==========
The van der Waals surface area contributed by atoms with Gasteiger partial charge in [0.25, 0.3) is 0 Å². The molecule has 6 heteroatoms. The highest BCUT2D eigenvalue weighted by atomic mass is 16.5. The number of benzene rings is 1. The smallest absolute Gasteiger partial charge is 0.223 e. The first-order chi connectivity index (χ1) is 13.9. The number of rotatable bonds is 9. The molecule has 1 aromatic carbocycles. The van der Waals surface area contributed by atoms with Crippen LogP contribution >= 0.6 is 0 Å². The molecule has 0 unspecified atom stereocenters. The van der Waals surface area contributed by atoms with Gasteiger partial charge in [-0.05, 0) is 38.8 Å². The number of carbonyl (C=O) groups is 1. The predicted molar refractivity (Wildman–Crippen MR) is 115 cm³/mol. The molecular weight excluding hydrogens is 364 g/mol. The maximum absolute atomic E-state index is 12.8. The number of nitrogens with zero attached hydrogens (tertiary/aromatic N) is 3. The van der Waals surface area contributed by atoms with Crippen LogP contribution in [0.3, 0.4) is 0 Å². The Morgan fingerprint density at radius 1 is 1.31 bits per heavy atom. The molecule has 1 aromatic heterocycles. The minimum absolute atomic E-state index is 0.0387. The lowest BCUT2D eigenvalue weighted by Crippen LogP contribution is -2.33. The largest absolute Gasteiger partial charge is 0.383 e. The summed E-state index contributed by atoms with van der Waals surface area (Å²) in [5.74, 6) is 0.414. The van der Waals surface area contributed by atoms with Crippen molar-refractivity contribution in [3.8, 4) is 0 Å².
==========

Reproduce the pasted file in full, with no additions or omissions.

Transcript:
The van der Waals surface area contributed by atoms with Gasteiger partial charge in [0.25, 0.3) is 0 Å². The molecule has 6 heteroatoms. The highest BCUT2D eigenvalue weighted by atomic mass is 16.5. The number of benzene rings is 1. The smallest absolute Gasteiger partial charge is 0.223 e. The first-order chi connectivity index (χ1) is 13.9. The number of rotatable bonds is 9. The molecule has 1 aromatic carbocycles. The van der Waals surface area contributed by atoms with Crippen LogP contribution >= 0.6 is 0 Å². The molecule has 0 unspecified atom stereocenters. The van der Waals surface area contributed by atoms with Gasteiger partial charge in [-0.05, 0) is 38.8 Å². The number of carbonyl (C=O) groups is 1. The predicted molar refractivity (Wildman–Crippen MR) is 115 cm³/mol. The molecular weight excluding hydrogens is 364 g/mol. The maximum absolute atomic E-state index is 12.8. The number of nitrogens with zero attached hydrogens (tertiary/aromatic N) is 3. The van der Waals surface area contributed by atoms with Crippen LogP contribution in [0.3, 0.4) is 0 Å². The Morgan fingerprint density at radius 1 is 1.31 bits per heavy atom. The molecule has 1 aromatic heterocycles. The minimum absolute atomic E-state index is 0.0387. The lowest BCUT2D eigenvalue weighted by Crippen LogP contribution is -2.33. The largest absolute Gasteiger partial charge is 0.383 e. The summed E-state index contributed by atoms with van der Waals surface area (Å²) in [5.74, 6) is 0.414. The van der Waals surface area contributed by atoms with Crippen molar-refractivity contribution in [3.8, 4) is 0 Å².